Penne A La China

Hey all. This month I wanted to re-explore the idea of mixing culinary cultures
so you can, should you want, consider the following recipe to be inspired by
may’s fruit risotto.

The link is tenuous at best, however, since the only thing these dishes really
have in common is that they’re both part-italian fusion foods. The risotto was a
fruity rice dish with japanese, moroccan and peruvian influences, while today’s
penne a la arrabiata is a more chinese take on a classic tomato-based pasta one.

Because I was looking at recipes and thinking about making a hotter version with
more interesting chillies when I realised that all the posher arrabiata sauces
added in red wine.

By swapping that out for a (rather cheaper) red wine vinegar and adding in a
little extra sugar, suddenly we have the beginnings of a tart yet sweet sweet
and sour. Which, of course, paves the way for us to use one of the few dried
chillies that are popular in chinese cooking.


This dish would probably be excellent with the rich, roasted flavour of the facing
heaven rounds I used in my vegetarian mapo tofu but that’s something to try
out another time. For now, I want to keep things a bit brighter and closer to my
recipe’s italian roots.

I’m going to be using a dried habanero instead. A mexican chilli but one that’s
popular in china none the less.

2017-07-29 00.57.32

Of course, this would probably fit the two cultures a bit better were it a red chilli, rather than an orange one, but, after getting a burnt batch of jalapeño flakes recently*, I don’t feel like trying my luck with more dried peppers that I can’t see in person.

At least, not when I have a very similar pepper I already know the quality of.

And, in addition to this, you will need:
2017-07-18 14.36.41
3 large tomatoes (or 5 medium)
3 cloves of garlic
2 spring onions (including the greens)
3 tablespoons brown sugar
1 tablespoon tomato purée
1 teaspoon szechuan peppercorns
150ml red wine vinegar
A dash of nutmeg
A dash of salt

First rinse the spring onions and get rid of its roots, as well as any shrivelled or dried up pieces of its greenery. Then crush the garlic and chop the two up fine.

While we’re at it, it might also be worth preparing the tomatoes and peppercorns ahead of time to avoid being in a rush later.

The tomatoes can be chopped quite roughly but, unlike in my mapo tofu, the szechuan peppercorns should be ground to a fine powder. They’re here for their flavour as a black pepper replacement, not being used for their numbing sensation, so you don’t want to be biting into any bigger pieces.

And, now that everything but the chilli has been prepared, we can begin cooking. Just be aware that you’ll need disposable gloves in a moment. Keep them handy for when you’re shredding the pepper.

For now, though, heat up about a tablespoon of oil in a high-walled frying pan and and throw in the garlic and spring onions.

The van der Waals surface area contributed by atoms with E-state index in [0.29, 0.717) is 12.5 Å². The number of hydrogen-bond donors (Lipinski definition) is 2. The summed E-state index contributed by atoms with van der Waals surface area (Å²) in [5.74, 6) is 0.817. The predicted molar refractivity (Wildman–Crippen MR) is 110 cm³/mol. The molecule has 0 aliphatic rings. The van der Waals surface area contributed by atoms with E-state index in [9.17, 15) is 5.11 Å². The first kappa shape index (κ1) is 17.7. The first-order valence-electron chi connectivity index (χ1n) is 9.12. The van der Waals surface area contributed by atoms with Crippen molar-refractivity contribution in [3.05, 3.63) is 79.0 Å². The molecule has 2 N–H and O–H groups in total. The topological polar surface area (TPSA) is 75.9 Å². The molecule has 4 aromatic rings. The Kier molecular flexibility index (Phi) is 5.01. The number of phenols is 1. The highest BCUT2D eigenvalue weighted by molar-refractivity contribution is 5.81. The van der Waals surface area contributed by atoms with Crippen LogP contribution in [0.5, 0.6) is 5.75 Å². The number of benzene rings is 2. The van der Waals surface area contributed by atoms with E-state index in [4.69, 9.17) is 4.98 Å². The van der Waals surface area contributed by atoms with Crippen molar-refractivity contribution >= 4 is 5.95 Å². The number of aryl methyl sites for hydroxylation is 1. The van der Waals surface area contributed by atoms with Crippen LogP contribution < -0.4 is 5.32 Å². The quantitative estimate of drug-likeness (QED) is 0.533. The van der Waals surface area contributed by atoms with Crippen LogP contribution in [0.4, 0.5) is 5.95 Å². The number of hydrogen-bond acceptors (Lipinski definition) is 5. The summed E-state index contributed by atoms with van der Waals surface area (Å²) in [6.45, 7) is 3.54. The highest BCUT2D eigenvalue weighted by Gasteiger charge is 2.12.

Fry them for five minutes or until the whites go somewhat transparent, then toss in nearly everything else. The purée, sugar, vinegar, salt, nutmeg, and peppercorn dust.

Stir until they’ve combined and then it’s time to flake in the dried habanero.

Sure, you could chop it with a knife but it has a somewhat leathery texture to it, with skin that squishes and flexes more than it cuts. As long as you have the appropriate handwear to keep the heat off your fingers, you’re going to be a lot better off just ripping it apart into the pan.

When that’s mixed in as well, it’s finally time for the fresh tomatoes. These will need to simmer into the mix for a good 20 minutes, while being squished down as they’re stirred so that they mush down into a thick sauce.

A thick sauce with a fairly high

3.5/10

Heat

and the classic, sharp, pins and needles like burn of the orange habanero. It’s hardly dulled by the pasta, either, so don’t expect this dish to pull any punches.

2017-07-18 19.28.03

If you like it hot, however, this is an excellent, sweet yet tangy tomato sauce with a definite red grape/wine undertone from the type of vinegar used. It doesn’t have the blatantly italian herbs to it but it does have a little greenery from the spring onions and it actually winds up tasting somewhat chutney like.

Both its cultural influences are there and the arrabiata name, literally translating as angry, definitely suits something with such an upfront burn. The only thing that I’m a little confused by is how a single dried habanero has ended up significantly hotter than the two fresh scotch bonnets in my sweet potato stew.

Sometimes you just can’t predict how things are going to turn out.

As for the penne, I’m afraid I can’t help you there. I don’t have the tools to make my own and, if I’m honest, I wouldn’t bother anyway. I have no plans to infuse the pasta itself with anything and it’s so much easier to simply buy a packet and follow the instructions.

Don’t forget to salt the water, though, or you’ll wind up having to put much more on post-cooking.

 

*Few places sell dried jalapeños as anything other than powder because they’re very thick fleshed and rather juicy chillies. They’re very hard to dry properly.

When I saw Chilli Wizard offering red ones as flakes, I assumed that they had found a way around this problem. Unfortunately, however, their solution seems to have been little more than overcooking them.

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